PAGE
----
Code – Keep It Simple

While Google likes to tell us they are very good at crawling and understanding imperfect code, I prefer to assume search engines are dumb and help them every way I can. Simple code is honest code. It’s also easy to parse and analyze. Just because you can AJAX-up a page with accordions and fly-outs does not mean you should. The more code on a page, the more things that can go wrong from spider access to browser compatibility.

Follow standards and get as close to validated markup as reasonably possible. Make it easy for search engines to spider your site. Validating HTML and CSS does not automagically raise your rankings, but it will prevent crawl errors.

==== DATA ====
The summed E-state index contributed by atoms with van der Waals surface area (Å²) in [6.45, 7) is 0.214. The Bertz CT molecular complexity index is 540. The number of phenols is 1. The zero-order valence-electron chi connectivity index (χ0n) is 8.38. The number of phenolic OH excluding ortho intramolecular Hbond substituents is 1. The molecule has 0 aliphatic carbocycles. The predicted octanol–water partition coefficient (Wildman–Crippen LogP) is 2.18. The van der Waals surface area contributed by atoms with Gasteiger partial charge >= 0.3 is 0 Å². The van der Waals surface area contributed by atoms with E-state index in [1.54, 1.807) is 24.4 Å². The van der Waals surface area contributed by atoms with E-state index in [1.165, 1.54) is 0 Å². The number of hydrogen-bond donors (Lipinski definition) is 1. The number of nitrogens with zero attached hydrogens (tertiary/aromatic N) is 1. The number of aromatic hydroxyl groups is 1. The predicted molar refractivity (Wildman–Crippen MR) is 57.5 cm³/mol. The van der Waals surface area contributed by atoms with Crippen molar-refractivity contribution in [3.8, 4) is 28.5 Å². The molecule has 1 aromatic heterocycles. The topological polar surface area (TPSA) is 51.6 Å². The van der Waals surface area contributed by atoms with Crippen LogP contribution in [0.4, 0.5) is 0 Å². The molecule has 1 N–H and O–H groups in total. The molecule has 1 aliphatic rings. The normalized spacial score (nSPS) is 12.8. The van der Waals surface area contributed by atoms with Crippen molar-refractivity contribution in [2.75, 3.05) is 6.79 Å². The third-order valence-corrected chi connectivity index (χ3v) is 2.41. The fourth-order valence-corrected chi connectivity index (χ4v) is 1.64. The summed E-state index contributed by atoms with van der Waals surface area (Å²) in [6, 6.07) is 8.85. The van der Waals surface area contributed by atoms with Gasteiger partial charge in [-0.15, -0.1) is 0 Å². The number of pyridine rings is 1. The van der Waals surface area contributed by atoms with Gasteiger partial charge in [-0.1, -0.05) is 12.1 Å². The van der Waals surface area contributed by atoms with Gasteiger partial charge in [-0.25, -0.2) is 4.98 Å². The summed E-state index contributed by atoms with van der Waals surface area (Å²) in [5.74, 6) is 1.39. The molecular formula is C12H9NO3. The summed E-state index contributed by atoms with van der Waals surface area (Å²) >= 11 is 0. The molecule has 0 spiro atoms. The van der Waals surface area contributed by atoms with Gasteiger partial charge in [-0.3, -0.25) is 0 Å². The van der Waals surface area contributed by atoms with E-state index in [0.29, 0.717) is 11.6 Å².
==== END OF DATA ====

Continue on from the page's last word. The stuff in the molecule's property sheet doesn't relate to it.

At the same time, don’t insist on validation since some perfectly good code will never validate. Follow search engine recommendations to Make AJAXXML  and Other Code Crawl able.

Make your CSS class and ID names obvious, especially for section div tags. Again, Google tells us they have gotten good at identifying headers, sidebars and footers. Part of that is almost assuredly knowing the most common div names.

  • Make it easy on Google and Bing by naming your header div header.
  • Name the CSS ID of your right sidebar div right-sidebar.

Why would you name a CSS Class xbr_001 when you can name it navigation? At the very least, it will make life a lot easier on your SEO team. They have enough work without the need to translate ambiguous naming structures.